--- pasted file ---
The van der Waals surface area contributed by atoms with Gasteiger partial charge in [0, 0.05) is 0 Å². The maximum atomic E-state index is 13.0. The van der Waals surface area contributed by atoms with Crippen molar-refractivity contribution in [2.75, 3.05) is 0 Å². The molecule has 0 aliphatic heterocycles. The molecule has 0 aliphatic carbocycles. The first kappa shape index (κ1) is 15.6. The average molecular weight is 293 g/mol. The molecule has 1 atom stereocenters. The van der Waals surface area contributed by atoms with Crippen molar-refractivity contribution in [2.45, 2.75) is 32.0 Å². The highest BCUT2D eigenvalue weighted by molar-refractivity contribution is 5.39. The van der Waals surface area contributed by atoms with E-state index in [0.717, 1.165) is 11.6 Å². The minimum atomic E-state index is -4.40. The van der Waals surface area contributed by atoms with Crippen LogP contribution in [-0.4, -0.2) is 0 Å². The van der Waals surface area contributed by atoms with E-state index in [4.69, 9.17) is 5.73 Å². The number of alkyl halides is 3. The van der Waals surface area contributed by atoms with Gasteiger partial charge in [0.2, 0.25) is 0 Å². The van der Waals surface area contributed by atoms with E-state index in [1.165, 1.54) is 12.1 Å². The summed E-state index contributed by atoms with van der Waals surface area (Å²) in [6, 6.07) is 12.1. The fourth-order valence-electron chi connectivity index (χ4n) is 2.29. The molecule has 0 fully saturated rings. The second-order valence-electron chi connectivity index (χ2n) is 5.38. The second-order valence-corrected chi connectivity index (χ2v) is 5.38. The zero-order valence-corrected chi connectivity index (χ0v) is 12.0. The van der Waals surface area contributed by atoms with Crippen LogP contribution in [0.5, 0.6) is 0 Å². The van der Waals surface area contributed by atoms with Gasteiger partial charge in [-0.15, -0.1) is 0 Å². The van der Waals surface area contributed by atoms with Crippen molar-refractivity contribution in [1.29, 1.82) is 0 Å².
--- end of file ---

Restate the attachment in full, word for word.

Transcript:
The van der Waals surface area contributed by atoms with Gasteiger partial charge in [0, 0.05) is 0 Å². The maximum atomic E-state index is 13.0. The van der Waals surface area contributed by atoms with Crippen molar-refractivity contribution in [2.75, 3.05) is 0 Å². The molecule has 0 aliphatic heterocycles. The molecule has 0 aliphatic carbocycles. The first kappa shape index (κ1) is 15.6. The average molecular weight is 293 g/mol. The molecule has 1 atom stereocenters. The van der Waals surface area contributed by atoms with Crippen molar-refractivity contribution in [2.45, 2.75) is 32.0 Å². The highest BCUT2D eigenvalue weighted by molar-refractivity contribution is 5.39. The van der Waals surface area contributed by atoms with E-state index in [0.717, 1.165) is 11.6 Å². The minimum atomic E-state index is -4.40. The van der Waals surface area contributed by atoms with Crippen LogP contribution in [-0.4, -0.2) is 0 Å². The van der Waals surface area contributed by atoms with E-state index in [4.69, 9.17) is 5.73 Å². The number of alkyl halides is 3. The van der Waals surface area contributed by atoms with Gasteiger partial charge in [0.2, 0.25) is 0 Å². The van der Waals surface area contributed by atoms with E-state index in [1.165, 1.54) is 12.1 Å². The summed E-state index contributed by atoms with van der Waals surface area (Å²) in [6, 6.07) is 12.1. The fourth-order valence-electron chi connectivity index (χ4n) is 2.29. The molecule has 0 fully saturated rings. The second-order valence-electron chi connectivity index (χ2n) is 5.38. The second-order valence-corrected chi connectivity index (χ2v) is 5.38. The zero-order valence-corrected chi connectivity index (χ0v) is 12.0. The van der Waals surface area contributed by atoms with Crippen LogP contribution in [0.5, 0.6) is 0 Å². The van der Waals surface area contributed by atoms with Gasteiger partial charge in [-0.15, -0.1) is 0 Å². The van der Waals surface area contributed by atoms with Crippen molar-refractivity contribution in [1.29, 1.82) is 0 Å².